While finding other paid work was in itself a large challenge, at the same time my father died, my wife and I decided to divorce and we had to sell the house. That is when I got in touch with a personal coach, which was life changing. And I found it fascinating to get to know more about my inner world. My mind has always been in full force (and very hard to stop or slow down), but my emotions had been suppressed and spirituality was basically non-existing. There were so many things out there, where I had never heard from. My curiosity was having a blast. And slowly but surely I was starting to feel much better, happier and healthier. It was in that period of exploration and discovery that this question became a burning question: Why was I not taught ‘How to live life?’ There are many topics that I would have loved to have known (and applied) when I was young, for example philosophy; how to fully utilize my mental/emotional/spiritual/physical capabilities; breathing; eating; sleeping; recovery.

Soon the metaphor of the iceberg emerged. The part (9/10th)that is below the surface determines the direction of the iceberg. In life and work we tend to focus only on the part that is above the surface, i.e. the results, the performance, the looks. And we forget what drives these results: our mental, emotional, spiritual capabilities that are largely ignored and suppressed. These capabilities are largely invisible to the eye, but they have a dominant influence on the direction of our life, our health and happiness.

Fitting in or Flying out?

People are robotized means that most work (blue collar as well as white collar) has become standardized and the next step towards digitization is very easy. Fitting in is the norm. You have to adapt to the organization’s way of doing things or you are kicked out. This fitting in approach has become very unhealthy and bad for profitability. At the same time many people are working hard to humanize robots, with for example affective computing and emotional Artificial Intelligence (A.I.). Business clearly prefers automation, as that is cheaper over the long run and has less hassle than dealing with people. That approach is emphasized by the fact that in business people are still seen and ‘booked’ as a cost and machines are booked as assets. Business is driven to decrease cost, and thus to get rid of people. If you are getting fed up with fitting in and the ever-increasing demands for your job, or your job has become obsolete, you might consider to fly out. Flying out, i.e. running your own show, work and life instead of living someone’s life, is the new way forward. It is not easy to fly out as you have to change quite a lot of habits. But it is so worth the effort!

Basically fitting in is a huge habit that needs liberation into a healthier habit: flying out.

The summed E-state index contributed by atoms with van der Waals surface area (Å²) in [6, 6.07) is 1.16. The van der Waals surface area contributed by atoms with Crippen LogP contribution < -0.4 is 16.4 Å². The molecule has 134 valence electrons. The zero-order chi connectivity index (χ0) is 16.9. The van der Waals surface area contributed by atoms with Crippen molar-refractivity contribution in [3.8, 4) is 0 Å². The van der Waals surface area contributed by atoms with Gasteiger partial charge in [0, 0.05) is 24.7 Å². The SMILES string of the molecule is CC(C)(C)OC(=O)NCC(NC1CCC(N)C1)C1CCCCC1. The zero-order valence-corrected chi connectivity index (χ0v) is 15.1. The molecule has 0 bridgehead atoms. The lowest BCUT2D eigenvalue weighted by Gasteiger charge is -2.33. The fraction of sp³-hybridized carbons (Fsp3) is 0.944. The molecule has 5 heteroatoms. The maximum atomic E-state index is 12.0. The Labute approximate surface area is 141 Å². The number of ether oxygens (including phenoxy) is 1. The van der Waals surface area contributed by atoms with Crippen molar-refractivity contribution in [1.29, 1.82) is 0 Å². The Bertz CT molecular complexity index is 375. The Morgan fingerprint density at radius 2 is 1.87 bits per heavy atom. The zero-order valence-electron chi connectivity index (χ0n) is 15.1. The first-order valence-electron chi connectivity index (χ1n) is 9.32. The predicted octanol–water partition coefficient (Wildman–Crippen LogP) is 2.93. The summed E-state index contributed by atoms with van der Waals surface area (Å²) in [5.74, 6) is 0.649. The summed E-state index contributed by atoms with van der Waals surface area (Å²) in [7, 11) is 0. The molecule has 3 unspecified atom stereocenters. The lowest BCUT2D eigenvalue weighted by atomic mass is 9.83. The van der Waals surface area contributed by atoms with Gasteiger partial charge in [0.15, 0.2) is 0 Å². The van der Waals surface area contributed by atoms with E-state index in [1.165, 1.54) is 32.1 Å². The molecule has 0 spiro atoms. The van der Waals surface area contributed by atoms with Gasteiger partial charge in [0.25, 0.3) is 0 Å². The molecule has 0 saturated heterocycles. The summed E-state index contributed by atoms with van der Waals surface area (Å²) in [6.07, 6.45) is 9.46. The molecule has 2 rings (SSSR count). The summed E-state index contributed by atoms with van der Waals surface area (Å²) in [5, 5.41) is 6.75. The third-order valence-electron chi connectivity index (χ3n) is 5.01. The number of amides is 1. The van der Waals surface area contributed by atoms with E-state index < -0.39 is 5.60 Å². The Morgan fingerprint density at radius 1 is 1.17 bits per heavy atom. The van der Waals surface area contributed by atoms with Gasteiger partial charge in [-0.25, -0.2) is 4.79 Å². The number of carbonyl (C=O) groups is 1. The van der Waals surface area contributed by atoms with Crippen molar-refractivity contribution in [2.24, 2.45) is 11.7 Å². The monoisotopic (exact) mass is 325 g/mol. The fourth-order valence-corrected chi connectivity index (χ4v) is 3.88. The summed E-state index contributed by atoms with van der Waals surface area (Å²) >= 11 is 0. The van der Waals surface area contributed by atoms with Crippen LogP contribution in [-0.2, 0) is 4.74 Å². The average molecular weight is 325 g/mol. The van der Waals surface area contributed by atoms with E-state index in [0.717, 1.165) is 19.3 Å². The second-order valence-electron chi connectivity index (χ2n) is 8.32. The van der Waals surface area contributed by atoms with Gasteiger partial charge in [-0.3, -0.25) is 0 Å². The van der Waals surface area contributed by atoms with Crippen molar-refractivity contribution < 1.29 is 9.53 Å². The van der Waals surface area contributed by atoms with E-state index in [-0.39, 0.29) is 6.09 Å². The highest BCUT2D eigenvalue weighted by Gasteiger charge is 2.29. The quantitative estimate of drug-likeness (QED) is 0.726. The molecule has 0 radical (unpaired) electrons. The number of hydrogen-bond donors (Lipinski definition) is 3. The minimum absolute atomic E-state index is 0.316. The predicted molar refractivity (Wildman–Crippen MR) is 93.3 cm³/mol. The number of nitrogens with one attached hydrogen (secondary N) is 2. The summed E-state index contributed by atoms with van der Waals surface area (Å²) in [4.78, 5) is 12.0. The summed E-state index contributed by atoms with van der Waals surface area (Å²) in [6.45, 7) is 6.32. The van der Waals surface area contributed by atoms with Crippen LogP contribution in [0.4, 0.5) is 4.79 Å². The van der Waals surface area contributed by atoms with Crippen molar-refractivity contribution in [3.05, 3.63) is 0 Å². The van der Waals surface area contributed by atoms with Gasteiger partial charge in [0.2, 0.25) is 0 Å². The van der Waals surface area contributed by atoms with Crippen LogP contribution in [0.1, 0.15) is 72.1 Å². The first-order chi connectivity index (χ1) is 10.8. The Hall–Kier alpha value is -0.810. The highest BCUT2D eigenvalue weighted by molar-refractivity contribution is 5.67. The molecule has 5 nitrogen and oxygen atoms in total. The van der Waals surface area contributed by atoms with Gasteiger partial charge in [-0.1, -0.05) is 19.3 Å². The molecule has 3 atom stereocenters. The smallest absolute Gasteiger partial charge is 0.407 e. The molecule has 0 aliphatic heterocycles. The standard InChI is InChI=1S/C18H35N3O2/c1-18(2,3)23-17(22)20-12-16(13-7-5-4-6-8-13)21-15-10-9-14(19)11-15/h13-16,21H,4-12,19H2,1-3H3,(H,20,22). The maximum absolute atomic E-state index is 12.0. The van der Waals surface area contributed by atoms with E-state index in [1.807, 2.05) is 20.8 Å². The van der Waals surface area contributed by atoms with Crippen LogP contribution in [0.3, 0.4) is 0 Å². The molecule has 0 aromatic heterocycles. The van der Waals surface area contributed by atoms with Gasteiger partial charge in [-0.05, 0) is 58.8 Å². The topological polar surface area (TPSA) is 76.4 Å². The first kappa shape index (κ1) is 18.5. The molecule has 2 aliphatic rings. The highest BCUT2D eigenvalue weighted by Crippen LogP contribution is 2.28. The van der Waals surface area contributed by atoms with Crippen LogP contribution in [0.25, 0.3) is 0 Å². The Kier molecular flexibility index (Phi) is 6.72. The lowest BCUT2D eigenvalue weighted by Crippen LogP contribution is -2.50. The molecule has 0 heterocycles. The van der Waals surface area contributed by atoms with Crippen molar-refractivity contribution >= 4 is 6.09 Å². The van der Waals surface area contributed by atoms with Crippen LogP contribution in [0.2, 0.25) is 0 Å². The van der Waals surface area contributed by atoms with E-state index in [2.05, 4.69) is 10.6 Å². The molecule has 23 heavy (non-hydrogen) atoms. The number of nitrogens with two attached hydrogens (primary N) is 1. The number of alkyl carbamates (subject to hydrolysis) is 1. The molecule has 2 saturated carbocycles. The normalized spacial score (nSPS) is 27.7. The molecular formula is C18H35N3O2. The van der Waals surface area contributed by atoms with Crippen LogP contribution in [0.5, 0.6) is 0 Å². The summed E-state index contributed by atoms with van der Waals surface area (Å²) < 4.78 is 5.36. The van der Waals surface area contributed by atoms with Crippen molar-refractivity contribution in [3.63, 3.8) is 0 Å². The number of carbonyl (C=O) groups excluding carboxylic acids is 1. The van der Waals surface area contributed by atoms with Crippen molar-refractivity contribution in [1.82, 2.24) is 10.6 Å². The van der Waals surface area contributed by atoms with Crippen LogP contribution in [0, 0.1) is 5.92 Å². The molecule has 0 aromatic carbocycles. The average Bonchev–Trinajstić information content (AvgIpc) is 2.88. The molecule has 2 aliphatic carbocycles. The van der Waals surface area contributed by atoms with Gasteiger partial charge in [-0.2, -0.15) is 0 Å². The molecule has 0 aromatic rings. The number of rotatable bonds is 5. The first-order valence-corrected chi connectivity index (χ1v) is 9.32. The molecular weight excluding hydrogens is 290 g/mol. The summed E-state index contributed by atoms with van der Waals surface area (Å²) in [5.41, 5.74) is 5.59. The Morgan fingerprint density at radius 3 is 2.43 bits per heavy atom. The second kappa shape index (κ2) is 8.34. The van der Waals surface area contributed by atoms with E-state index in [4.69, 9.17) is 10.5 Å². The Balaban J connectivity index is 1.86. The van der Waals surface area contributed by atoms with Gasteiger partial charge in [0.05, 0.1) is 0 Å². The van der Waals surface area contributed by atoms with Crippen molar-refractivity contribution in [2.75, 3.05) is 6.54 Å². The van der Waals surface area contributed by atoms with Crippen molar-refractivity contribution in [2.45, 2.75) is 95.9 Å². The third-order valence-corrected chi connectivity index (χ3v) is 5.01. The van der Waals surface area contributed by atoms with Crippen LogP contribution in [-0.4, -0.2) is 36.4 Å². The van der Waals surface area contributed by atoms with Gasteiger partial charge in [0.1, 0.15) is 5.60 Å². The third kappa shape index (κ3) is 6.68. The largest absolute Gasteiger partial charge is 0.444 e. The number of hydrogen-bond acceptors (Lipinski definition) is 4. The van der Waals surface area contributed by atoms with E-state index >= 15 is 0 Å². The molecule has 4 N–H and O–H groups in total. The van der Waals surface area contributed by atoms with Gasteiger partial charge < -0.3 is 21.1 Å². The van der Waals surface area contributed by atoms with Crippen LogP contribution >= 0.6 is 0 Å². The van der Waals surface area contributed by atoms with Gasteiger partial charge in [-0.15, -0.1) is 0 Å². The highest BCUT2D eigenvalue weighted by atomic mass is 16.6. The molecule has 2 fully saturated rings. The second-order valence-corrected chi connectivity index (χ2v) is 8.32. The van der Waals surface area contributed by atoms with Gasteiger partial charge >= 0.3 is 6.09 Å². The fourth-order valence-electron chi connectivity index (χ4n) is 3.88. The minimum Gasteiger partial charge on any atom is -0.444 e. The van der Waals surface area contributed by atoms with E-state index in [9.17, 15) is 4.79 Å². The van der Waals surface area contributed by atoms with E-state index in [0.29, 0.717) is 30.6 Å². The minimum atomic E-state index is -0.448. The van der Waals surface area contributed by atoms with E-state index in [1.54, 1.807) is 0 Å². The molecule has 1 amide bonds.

Flight bag

I guess that during your life you get moments of choice: to choose whether you want to continue fitting in or start to fly out. You can notice those moments or you can choose to neglect them. The way you respond to those moments will have an impact on your future.

This book gives you a map and not a manual how to fly out. In total there are 39 steps that I describe. To get started, I would suggest to pick a minimal of one action per category. You can explore new destinations and figure out how to get there. That is much more fun than just flying on the automatic pilot (as that will make you return to the cage).   Kai-Fu Lee saysthere are two suggestions for destinations that have very good prospects: 1. Creativity (in science, engineering, art, new ideas, storytelling, entertainment) and 2. Love & Empathy (caring about people).

“It’s when we focus on running our own race and being our best, that we are at our most creative.” ~ Mihaly Csikszentmihalyi

It is unlikely that Artificial Intelligence (A.I.) will impact these destinations soon. Your flight into these areas will make you a frequent flyer! And it is necessary to see that you can’t think out of the box (be creative) when you are in a box, and that you can’t care in a fear-based culture. That is like playing tennis in a straitjacket! The focus is on the flying out ‘lifeset’ (a synergy between your physical, mental, emotional and spiritual capabilities).  You need the right operating system to be able to navigate unchartered territories. There are plenty of resources (books, courses, podcasts) available to learn the skills (communication; teamwork) as well as the knowledge (fuel plan; weather reports) to fly out. I will share the essentials (and the lifeset!) that you need to bring with you in your flight bag.

“Curiosity is the compass for your flight”